The Act is a significant legislative measure, as it is the first time Parliament, through law, has recognised reservation of seats in educational institutions as an expedient and necessary measure to give effect to the constitutional provisions. Prior to this, reservation at the Central level was resorted to generally as a result of executive decisions.

The Act is inspired by key provisions in the Constitution, namely, Article 46 and Article 15(5). Article 46, a directive principle, lays down that the state shall promote with special care the educational and economic interests of the weaker sections and, in particular, of the S.C.s and S.Ts, and shall protect them from social injustice and all forms of exploitation. The principle, whether it is fair division of wealth or educational opportunities, is the same: from each according to his capacity, to each according to his needs.

Article 15(5), enacted last year, seeks to promote, as part of the policy of protective discrimination, the educational advancement of the socially and educationally backward classes of citizens, the S.C.s, and the S.T.s through special provisions relating to the admission of students from these categories in all educational institutions.

The Bench found it desirable to keep on hold the operation of Section 6 of the Act for the OBCs in response to an interlocutory application (IA) filed by Professor P.V. Indiresan and others to grant interim protection pending final disposal of four similar petitions filed by Ashoka Kumar Thakur, an advocate, Shiv Khera, a management specialist, the Resident Doctors Welfare Association (formed by doctors protesting against OBC reservation), and the Youth For Equality, a forum formed by medical and other students to protest against the government's reservation policy. The Bench made it clear that it was not staying the operation of the statute, particularly Section 6, for the S.C.s and the S.T.s.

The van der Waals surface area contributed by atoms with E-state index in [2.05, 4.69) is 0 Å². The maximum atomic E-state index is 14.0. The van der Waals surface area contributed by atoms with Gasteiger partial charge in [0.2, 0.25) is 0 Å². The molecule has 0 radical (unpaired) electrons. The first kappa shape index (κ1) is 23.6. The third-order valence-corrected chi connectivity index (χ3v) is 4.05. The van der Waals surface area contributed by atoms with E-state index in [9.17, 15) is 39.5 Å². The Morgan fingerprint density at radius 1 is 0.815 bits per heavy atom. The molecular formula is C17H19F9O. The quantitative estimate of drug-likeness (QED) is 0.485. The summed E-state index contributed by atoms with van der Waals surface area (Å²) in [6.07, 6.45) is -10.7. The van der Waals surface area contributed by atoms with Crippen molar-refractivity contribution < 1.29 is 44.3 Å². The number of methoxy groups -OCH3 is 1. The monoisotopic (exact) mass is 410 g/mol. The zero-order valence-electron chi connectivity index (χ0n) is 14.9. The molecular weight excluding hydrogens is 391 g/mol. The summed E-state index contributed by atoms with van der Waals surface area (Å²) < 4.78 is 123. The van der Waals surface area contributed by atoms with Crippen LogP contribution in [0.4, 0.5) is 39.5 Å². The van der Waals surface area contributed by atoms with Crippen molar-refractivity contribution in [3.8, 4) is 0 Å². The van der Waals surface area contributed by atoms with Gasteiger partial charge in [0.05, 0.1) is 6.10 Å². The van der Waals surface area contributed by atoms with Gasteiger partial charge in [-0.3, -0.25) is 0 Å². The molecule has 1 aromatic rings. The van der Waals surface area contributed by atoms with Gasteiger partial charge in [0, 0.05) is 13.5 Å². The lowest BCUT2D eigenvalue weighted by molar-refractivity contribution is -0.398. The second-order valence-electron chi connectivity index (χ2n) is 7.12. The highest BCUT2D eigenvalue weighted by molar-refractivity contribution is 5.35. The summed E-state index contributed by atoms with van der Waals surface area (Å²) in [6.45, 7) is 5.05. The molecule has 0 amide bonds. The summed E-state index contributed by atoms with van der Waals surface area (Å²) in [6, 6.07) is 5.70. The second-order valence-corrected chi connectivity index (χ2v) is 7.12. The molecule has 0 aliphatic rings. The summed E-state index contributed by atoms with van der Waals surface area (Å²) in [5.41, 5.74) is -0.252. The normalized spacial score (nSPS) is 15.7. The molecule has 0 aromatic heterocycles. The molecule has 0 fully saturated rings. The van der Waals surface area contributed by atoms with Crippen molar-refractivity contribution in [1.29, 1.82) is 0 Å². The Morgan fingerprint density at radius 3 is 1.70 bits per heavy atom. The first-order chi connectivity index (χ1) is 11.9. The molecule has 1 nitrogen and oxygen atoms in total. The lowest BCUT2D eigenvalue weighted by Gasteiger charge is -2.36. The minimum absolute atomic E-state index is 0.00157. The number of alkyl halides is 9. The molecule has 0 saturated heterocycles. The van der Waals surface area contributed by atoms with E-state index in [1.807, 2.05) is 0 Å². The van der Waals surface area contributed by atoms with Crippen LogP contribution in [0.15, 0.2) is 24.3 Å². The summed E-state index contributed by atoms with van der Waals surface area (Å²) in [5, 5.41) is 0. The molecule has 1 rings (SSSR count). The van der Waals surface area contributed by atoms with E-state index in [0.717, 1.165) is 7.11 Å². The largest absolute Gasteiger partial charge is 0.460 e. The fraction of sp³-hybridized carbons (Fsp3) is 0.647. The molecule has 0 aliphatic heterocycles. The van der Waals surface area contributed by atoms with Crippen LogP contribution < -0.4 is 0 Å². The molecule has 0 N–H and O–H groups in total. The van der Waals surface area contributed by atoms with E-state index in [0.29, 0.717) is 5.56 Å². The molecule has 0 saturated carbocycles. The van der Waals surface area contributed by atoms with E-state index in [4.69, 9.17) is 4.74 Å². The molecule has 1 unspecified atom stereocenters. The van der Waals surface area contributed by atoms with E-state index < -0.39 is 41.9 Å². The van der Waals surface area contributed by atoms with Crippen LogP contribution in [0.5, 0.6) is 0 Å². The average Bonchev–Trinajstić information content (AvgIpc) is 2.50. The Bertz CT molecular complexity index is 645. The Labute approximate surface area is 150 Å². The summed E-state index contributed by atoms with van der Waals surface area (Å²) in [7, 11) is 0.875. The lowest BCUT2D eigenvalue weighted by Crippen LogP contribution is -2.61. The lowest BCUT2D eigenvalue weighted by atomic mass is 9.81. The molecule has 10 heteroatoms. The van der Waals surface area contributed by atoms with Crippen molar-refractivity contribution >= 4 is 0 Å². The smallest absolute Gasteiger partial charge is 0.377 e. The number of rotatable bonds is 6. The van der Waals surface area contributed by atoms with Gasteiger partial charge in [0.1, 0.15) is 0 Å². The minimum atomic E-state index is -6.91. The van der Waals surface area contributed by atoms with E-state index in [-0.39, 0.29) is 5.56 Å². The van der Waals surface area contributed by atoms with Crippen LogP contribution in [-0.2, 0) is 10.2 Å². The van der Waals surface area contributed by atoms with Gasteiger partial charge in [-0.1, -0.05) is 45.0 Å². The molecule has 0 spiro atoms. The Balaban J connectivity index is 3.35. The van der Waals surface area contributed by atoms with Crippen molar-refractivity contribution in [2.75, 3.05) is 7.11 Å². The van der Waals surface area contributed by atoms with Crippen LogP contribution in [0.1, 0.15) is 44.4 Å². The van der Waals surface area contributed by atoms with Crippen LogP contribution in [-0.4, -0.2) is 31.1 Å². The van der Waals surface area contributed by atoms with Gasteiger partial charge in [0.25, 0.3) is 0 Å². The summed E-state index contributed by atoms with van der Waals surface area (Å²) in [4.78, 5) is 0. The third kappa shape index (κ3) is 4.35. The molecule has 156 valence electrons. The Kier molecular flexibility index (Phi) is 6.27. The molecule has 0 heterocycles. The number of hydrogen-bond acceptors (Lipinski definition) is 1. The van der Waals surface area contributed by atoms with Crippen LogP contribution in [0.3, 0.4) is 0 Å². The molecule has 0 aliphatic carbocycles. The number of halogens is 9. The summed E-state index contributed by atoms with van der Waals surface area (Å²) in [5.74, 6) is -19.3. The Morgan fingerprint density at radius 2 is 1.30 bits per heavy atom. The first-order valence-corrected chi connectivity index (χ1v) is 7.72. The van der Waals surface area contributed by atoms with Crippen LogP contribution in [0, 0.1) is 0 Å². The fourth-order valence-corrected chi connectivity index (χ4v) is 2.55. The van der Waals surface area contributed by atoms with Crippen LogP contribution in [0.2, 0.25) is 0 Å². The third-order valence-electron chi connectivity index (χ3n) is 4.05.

A close reading of the interim order reveals the complete absence of justification for the stay of Section 6 with regard to the OBCs. The only substantial grounds for the stay is to be found in this sentence: "What may have been relevant in 1931 Census may have some relevance but cannot be the determinative factor."

The Central government's counter-affidavit to the Resident Doctors Welfare Association's petition shows how flawed this concern is. The government pointed out that in the absence of more updated Census statistics, the Mandal Commission and other Backward Classes commissions opted for the next best alternative, namely, to make projections from the last available Census headcount. This methodology of estimating the population of Backward Classes was fully within the knowledge of the Supreme Court in the Indra Sawhney case, when it upheld the constitutionality of the 27 per cent reservation for the OBCs in public services in 1992.

In particular, the government referred to the judgment given by Justice Ratnavel Pandian in the Indra Sawhney case. Paragraph 134 of the judgment said:

"A perusal of the Report [Mandal Commission] would indicate that the 1931 Census does not have even a remote connection with the identification of OBCs. But on the other hand, they are identified only on the basis of the country-wide socio-educational field survey and the Census report of 1961 particularly for the identification of primitive tribes, aboriginal tribes, hill tribes, forest tribes and indigenous tribes and personal knowledge gained through extensive touring and [the] receipt of voluminous public evidence and lists of OBCs notified by various States. It was only after the identification of OBCs, the Commission was faced with the task of determining their population percentage, and at that stage [the] 1931 Census became relevant. It is to be further noted [that] after [the] 1931 Census, no caste-wise statistics had been collected. In fact, the identification of classes by the Commission was based on the realities prevailing in 1980 and not in 1931. It is brought to our notice that the same method had already been adopted in Section 5 of the Scheduled Castes and Scheduled Tribes Order (Amendment) Act, 1976."